You refer to this as a grab bag. The only grab bag I see here is the litany of totally unrelated subjects rattled off, as if they somehow related to this bill. I mean, that doesn't pass the straight face test.

Now to the bill. I would like to thank the majority leader, Kevin McCarthy, and Chairman Lamar Smith for their hard work on the SPACE Act. The SPACE Act will help ensure American leadership in space, facilitating the growth and stability of the commercial space industry. This is an important, historic, and exciting piece of legislation.

This legislation includes many important provisions to update our laws and the oversight of the commercial space industry, including title 2 of the Space Resource Exploration and Utilization Act--historic, bipartisan, bicameral legislation introduced with my colleague from the State of Washington, Derek Kilmer.

I appreciate the support H.R. 1508, incorporated herein, has received from many members of the Committee on Science, Space, and Technology and the thorough work and research of Senators Patty Murray and Marco Rubio, who introduced identical legislation in the United States Senate.

The SPACE Act also includes a provision which would streamline regulations and encourage cooperation between government agencies' commercial space activities to eliminate red tape and bureaucracy that are impeding development of America's commercial space industry.

The Federal Aviation Administration, the Department of Defense, the National Aeronautics and Space Administration, and other agencies are all involved in overseeing many commercial space launches, and sometimes there are duplicative measures that could be streamlined, cutting costs to both the Federal Government and commercial companies and making the United States companies more competitive in the global marketplace.

Let me add that this bill includes a provision requiring the FAA to provide direction for space support vehicles, also known as experimental aircraft. Unfortunately, for too long, the FAA has held off providing direction by means of a regulatory framework for these endeavors to safely support the United States commercial space endeavors. In Florida, there is such an entity, approved by NASA and operating out of the Kennedy Space Center, which the FAA grounded because they use experimental aircraft.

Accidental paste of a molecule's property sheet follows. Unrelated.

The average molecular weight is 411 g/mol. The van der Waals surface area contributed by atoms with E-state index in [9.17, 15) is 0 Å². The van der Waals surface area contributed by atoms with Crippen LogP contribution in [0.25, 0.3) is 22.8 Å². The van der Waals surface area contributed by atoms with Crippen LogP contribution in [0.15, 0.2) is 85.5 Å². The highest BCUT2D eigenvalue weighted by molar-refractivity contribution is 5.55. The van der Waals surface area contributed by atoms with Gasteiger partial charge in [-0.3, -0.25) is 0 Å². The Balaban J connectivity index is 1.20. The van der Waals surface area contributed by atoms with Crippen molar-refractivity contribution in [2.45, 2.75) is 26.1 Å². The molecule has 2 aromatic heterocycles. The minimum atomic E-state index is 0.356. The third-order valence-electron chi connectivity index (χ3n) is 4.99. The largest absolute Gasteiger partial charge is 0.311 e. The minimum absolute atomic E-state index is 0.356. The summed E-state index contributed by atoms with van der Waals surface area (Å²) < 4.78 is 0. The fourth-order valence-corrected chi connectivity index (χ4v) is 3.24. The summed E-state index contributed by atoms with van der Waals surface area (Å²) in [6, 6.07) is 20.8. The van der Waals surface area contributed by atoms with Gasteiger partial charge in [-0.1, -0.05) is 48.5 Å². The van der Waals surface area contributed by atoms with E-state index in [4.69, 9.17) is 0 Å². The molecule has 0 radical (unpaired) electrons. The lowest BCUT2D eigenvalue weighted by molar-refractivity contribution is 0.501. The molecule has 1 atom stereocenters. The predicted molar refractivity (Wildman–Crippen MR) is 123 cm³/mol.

This is a testament that FAA needs serious reform and needs to be brought into the 21st century.

In short, the SPACE Act is a critical piece of legislation to the future of our commercial space industry, and it is important to our space exploration efforts as well.

I thank my colleagues again for their work on the SPACE Act and urge all Members to support the rule today and passage of this important legislation.

1:09 PM EDT

Bill Posey, R-FL 8th

Mr. POSEY. I thank the gentleman from Ohio for yielding.

Mr. Speaker, I rise today in support of the rule and the underlying legislation.

Despite some of the comments we have heard from across the aisle this morning, I remember my first 2 years, my first term here, and not one time was I allowed to even file a single amendment to a single bill here.

All the rules were closed, and it was run like a king would run a kingdom, not a democratic republic. Here, today, I think the other side has already filed seven amendments on one of these bills. That is seven times more than I ever got to dream about filing when you ran this place.

Another great thing about this bill, you actually get to read it before we pass it. We have done all our bills like that since we have taken control. You actually get to read the bills before they are passed. When you all were in the majority, we had to pass them before you read them. I think you remember the famous quote.

You refer to this as a grab bag. The only grab bag I see here is the litany of totally unrelated subjects rattled off, as if they somehow related to this bill. I mean, that doesn't pass the straight face test.